Downloaded by [NIST National Institiutes of Standards & Technology] at 08:23 28 June 2016



Figure . Void distributions and stacking patterns that occur in close-packed polymorphs. (Left) In the FCC crystal, each octahedral void (OV) is surrounded by tetrahedral voids (TV) and vice versa. (Right) In the HCP crystal, the OVs and TVs each stack in columns. An adsorbed linear homopolymer (bead chain) is also depicted. (Middle) Two layers, ‘A’and ‘B’, are each hexagonally packed in the stacking plane, which is parallel to the plane of the page. Half of the trigonal gaps formed by tangent triplets of colloids in layer A are visible through layer B; OVs are centred in these interstices. The remaining gaps are eclipsed by colloids in layer B, forming TVs. A set of ABA layers, which occurs only in the HCP crystal, is shown below with a linear homopolymer adsorbed in a column of OVs.

pattern of the HCP polymorph implies that both of these OV faces are shared with other OVs. The result is that OVs stack in ‘columns’ as do the TVs (cf. Figure 1). The significance of this can be appreciated by considering the relative size of these voids. The radius of the largest sphere that can be inscribed inside a TV without interacting with √ ≈0.112, the colloids that form its vertices is rtv /σc = 3/2−1 2 where σ c is the diameter of the colloids (edge length of the polyhedron). Whereas the largest sphere which can be √ inscribed inside an OV has a radius of rov /σc = 2−1 2 ≈0.207. Thus, an OV provides approximately six times the free volume a TV does. This ratio is further amplified after accounting for the fact that monomers, or Kuhn segments, of an adsorbed polymer will also have some excluded volume with the colloids. Consequently, when a polymer is adsorbed in the crystal phase, it is expected that the polymer will preferentially adsorb in the OVs of the crystal. If the polymer is sufficiently large, a single void will be insufficient to contain the polymer, and it will be forced to spread between neighbouring pairs of voids. Since each OV in the FCC crystal is surrounded entirely by smaller TVs, whereas the HCP environment provides simultaneous access to pairs of large OVs, it is plausible that this increase in locally accessible free volume could significantly lower the free energy of a polymer confined in the HCP crystal over one confined in the FCC [29]. This hypothesis was explored in [29], which I have summarised here. Colloids and monomers were modelled as nearly hard spheres interacting through a cut and translated Lennard–Jones potential:  Ui, j (r) = 4

1 r−



1 r−

6  +


where  = (σ i + σ j )/2 − 1, and σ i refers to the diameter of species i. This potential terminates above rcut = 21/6 +

 so as to be purely repulsive. Polymers were treated as linear, freely jointed, bead-spring chains each with M monomers, where each monomer (Kuhn segment) had a diameter σ m = 1, and was connected by finitely extensible nonlinear elastic (FENE) bonds to its neighbours:    1 2 r− 2 Ubond (r) = − kr0 ln 1 − 2 r0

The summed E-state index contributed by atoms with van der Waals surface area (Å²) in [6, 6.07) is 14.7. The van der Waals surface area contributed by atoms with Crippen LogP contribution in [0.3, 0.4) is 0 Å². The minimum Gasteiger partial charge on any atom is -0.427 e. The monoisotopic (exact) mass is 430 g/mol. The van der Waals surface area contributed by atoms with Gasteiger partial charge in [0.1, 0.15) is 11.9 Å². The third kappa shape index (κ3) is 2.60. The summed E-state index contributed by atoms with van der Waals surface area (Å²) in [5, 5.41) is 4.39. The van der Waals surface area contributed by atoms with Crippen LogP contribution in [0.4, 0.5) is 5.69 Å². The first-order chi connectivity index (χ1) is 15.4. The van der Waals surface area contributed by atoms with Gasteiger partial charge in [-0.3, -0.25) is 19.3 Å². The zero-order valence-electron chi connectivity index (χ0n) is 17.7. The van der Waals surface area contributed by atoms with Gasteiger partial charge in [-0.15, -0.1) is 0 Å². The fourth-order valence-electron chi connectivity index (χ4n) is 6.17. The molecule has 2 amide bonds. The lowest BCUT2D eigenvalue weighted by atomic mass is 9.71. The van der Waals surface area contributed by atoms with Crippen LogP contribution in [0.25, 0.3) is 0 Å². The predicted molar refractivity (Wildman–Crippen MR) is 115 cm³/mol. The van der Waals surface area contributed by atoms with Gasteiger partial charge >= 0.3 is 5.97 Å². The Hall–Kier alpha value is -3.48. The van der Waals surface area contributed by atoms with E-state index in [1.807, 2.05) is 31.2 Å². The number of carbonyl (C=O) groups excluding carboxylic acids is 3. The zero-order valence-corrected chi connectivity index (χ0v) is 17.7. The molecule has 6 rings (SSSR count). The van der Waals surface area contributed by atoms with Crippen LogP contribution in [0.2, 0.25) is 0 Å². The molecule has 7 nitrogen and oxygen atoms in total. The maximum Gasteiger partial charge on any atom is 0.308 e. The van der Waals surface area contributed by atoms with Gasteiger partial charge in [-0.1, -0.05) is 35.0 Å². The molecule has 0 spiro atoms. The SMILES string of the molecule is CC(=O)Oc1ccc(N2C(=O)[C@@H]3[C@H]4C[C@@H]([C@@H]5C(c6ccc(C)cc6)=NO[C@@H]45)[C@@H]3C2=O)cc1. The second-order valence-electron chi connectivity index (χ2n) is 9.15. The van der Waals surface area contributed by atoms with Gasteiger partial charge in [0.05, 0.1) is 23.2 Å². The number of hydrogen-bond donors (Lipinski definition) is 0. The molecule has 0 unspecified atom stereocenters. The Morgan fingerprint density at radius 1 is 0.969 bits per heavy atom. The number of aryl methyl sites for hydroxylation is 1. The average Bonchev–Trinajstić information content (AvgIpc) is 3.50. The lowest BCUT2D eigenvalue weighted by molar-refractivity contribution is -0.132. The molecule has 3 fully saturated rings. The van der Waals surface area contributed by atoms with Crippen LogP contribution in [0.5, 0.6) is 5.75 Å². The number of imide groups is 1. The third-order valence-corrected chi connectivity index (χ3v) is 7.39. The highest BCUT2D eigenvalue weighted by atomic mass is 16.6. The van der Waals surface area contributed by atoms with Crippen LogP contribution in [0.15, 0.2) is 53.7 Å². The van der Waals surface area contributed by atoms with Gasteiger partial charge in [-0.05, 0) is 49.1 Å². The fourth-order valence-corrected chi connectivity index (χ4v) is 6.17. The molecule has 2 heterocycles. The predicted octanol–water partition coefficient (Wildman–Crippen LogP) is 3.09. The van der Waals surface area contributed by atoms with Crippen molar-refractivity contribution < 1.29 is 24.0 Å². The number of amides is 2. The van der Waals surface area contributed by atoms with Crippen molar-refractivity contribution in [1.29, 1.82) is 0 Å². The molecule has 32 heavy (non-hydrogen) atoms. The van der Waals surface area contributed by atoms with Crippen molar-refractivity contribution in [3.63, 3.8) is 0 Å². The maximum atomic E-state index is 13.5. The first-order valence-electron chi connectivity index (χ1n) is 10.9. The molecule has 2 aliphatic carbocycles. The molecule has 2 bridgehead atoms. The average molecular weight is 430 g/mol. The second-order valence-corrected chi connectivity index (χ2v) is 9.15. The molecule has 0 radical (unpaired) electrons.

The Kremer–Grest model for FENE bonds was employed, in which k = 30ε and r0 = 1.5σ m [34]. Canonical (NVT) molecular dynamics (MD) were performed on a range of systems at various colloid packing fractions, φc = ρc πσc3 /6, and polymer volume fractions, φp = 4ρp πR3g /3, where ρ c is the colloid number density, Rg is the polymer radius of gyration, and ρ p is the polymer number density. Figure 2 depicts the results of these simulations for the case where σ c /σ m = 6.45 and M = 10 at a reduced temperature of kB T/ε = 1. After allowing the simulation to run for a sufficient period of time [29], a phase boundary becomes clear. At high polymer density, the colloids crystallise into a close-packed structure, whose radial distribution functions are depicted in Figure 2(b). Intriguingly, regardless colloid or polymer density, the crystals eventually obtain nearly identical structures. Closer inspection of the relative heights and location of the peaks in g(r) reveals that, in fact, these crystals are largely HCP and not a mix of the two polymorphs as would be expected in the case of a crystallising suspension of pure colloids. This suggests that, indeed, these linear homopolymers selectively stabilise the HCP crystal over the FCC in a binary mixture. Monte Carlo (MC) simulations confirm this and explain why M = 10 was chosen. In these MC simulations, the free energy of a single polymer chain

Downloaded by [NIST National Institiutes of Standards & Technology] at 08:23 28 June 2016



Figure . Results of molecular dynamics simulations for a model system of athermal linear homopolymers with M =  beads and colloids with a diameter of σ c = .. Reproduced from []. (a) For each colloid volume fraction, φ c , at sufficiently high polymer volume fraction, φ p , the system will crystallise over the course of the simulation. An approximate phase boundary is given by the black line to guide the eye. (b) Representative colloid–colloid radial distribution functions from various simulations which crystallise. The radial distribution functions from each defect-free, close-packed polymorph are shown below for comparison.